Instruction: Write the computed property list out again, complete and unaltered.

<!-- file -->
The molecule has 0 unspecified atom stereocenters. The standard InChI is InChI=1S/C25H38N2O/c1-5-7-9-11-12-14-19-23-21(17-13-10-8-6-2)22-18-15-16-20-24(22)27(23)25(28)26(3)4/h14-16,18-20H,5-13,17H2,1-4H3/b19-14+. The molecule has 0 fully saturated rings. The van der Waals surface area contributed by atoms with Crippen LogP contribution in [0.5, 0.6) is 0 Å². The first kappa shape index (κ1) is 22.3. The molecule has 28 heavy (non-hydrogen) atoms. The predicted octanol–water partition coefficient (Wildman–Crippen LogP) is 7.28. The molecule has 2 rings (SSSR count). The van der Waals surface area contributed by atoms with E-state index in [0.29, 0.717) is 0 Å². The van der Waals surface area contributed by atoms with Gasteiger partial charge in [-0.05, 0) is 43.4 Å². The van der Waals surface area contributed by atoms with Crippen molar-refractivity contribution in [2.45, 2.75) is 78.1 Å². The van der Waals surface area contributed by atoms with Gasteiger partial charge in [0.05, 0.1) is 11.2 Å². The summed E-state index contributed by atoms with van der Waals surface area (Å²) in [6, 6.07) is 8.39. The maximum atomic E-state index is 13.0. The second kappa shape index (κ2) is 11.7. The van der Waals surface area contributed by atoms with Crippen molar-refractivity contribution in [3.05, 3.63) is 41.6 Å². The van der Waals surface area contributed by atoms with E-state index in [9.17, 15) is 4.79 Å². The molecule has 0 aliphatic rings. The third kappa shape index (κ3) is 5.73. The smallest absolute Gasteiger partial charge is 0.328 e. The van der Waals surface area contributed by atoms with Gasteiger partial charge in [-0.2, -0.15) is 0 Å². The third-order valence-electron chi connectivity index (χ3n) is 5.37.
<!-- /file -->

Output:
The molecule has 0 unspecified atom stereocenters. The standard InChI is InChI=1S/C25H38N2O/c1-5-7-9-11-12-14-19-23-21(17-13-10-8-6-2)22-18-15-16-20-24(22)27(23)25(28)26(3)4/h14-16,18-20H,5-13,17H2,1-4H3/b19-14+. The molecule has 0 fully saturated rings. The van der Waals surface area contributed by atoms with Crippen LogP contribution in [0.5, 0.6) is 0 Å². The first kappa shape index (κ1) is 22.3. The molecule has 28 heavy (non-hydrogen) atoms. The predicted octanol–water partition coefficient (Wildman–Crippen LogP) is 7.28. The molecule has 2 rings (SSSR count). The van der Waals surface area contributed by atoms with E-state index in [0.29, 0.717) is 0 Å². The van der Waals surface area contributed by atoms with Gasteiger partial charge in [-0.05, 0) is 43.4 Å². The van der Waals surface area contributed by atoms with Crippen molar-refractivity contribution in [2.45, 2.75) is 78.1 Å². The van der Waals surface area contributed by atoms with Gasteiger partial charge in [0.05, 0.1) is 11.2 Å². The summed E-state index contributed by atoms with van der Waals surface area (Å²) in [6, 6.07) is 8.39. The maximum atomic E-state index is 13.0. The second kappa shape index (κ2) is 11.7. The van der Waals surface area contributed by atoms with Crippen molar-refractivity contribution in [3.05, 3.63) is 41.6 Å². The van der Waals surface area contributed by atoms with E-state index in [9.17, 15) is 4.79 Å². The molecule has 0 aliphatic rings. The third kappa shape index (κ3) is 5.73. The smallest absolute Gasteiger partial charge is 0.328 e. The van der Waals surface area contributed by atoms with Gasteiger partial charge in [-0.2, -0.15) is 0 Å². The third-order valence-electron chi connectivity index (χ3n) is 5.37.